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Bibliography of John Conline
Served in:
The 9th Cavalry - Buffalo Soldiers
at Ft. Bayard, New Mexico
at Los Pinos Indian Agency
at Ft. Stanton, New Mexico
at Ft. Selden, New Mexico
at Ft. Union, New Mexico
the Victorio War of 1880

Format By C. W. Barnum
Used with permission fromRobert Tavernier

MAJOR JOHN CONLINE (1846 Vermont - 1916 Washington D.C.)
Original Member of the Michigan Commandery, Insignia Number 4926
Military Order of the Loyal Legion of the United States
By
Robert Tavernier
(November 2004)
John Conline was born January 1, 1846 in Rutland, Vermont.1 John decided at an early age that he wanted to pursue a military career. In 1859, John sent an application to Secretary of War John Floyd, seeking an appointment to West Point. In 1860, John re-submitted his application to Secretary Floyd and anxiously waited for a reply.2 Receiving none; John was one of the first to answer President Lincoln's call for volunteers by enlisting in the First Vermont Volunteer Infantry on May 9, 1861, at the young age of fifteen, and mustered out with that unit three months later on August 15, 1861. John re-enlisted in the Fourth Vermont Infantry on March 1, 1862,3 and was discharged on September 5, 1863, to accept an appointment to the United States Military Academy at West Point. During this period; the Fourth Vermont Infantry was engaged in the following:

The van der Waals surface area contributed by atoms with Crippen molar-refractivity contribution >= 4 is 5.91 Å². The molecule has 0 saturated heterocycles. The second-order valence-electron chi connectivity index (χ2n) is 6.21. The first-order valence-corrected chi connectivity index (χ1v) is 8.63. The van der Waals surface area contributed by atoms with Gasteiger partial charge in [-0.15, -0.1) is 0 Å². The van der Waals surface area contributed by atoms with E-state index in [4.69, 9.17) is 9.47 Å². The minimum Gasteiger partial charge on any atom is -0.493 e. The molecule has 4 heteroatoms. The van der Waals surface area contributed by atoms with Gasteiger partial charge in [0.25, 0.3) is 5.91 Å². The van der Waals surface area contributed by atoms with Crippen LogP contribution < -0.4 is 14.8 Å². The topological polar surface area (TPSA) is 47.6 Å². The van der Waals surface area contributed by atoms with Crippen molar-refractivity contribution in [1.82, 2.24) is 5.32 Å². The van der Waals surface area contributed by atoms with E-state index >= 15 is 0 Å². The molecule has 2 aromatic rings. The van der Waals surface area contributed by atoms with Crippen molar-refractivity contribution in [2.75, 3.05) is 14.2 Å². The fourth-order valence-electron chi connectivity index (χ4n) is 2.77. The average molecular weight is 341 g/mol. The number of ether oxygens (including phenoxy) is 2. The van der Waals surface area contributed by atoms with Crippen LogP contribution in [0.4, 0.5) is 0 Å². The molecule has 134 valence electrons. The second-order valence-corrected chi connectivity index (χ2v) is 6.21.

In the eighteen months John served with the Fourth Vermont Infantry he was involved in an equal number of campaigns, including but not limited to Antietam, Fredericksburg, Chancellorsville, Franklin's Crossing and Gettysburg. During the Battle of Antietam and parallel to the "sunken road" or "bloody lane," Edward S. Cooper the soldier on John's left was "dangerously" wounded when an artillery shell exploded directly in front of them.5 "At Little Round Top at Gettysburg; bullets pierced his haversack and canteen. At Fredericksburg, his company formed the rear guard in the right wing's retreat across the Rappahannock."6 Undaunted by this experience, John was determined to continue in his pursuit of a military career.

Following the Civil War, Major Conline wrote a paper entitled, Recollections of the Battle of Antietam and the Maryland Campaign. Major Conline presented this paper before the Michigan Commandery of the Military Order of the Loyal Legion of the United States (MOLLUS) on January 7, 1897. The paper was published in 1898 in Volume 2 (pages 110-119) of the collection of War Papers read before the Michigan Commandery of the MOLLUS.7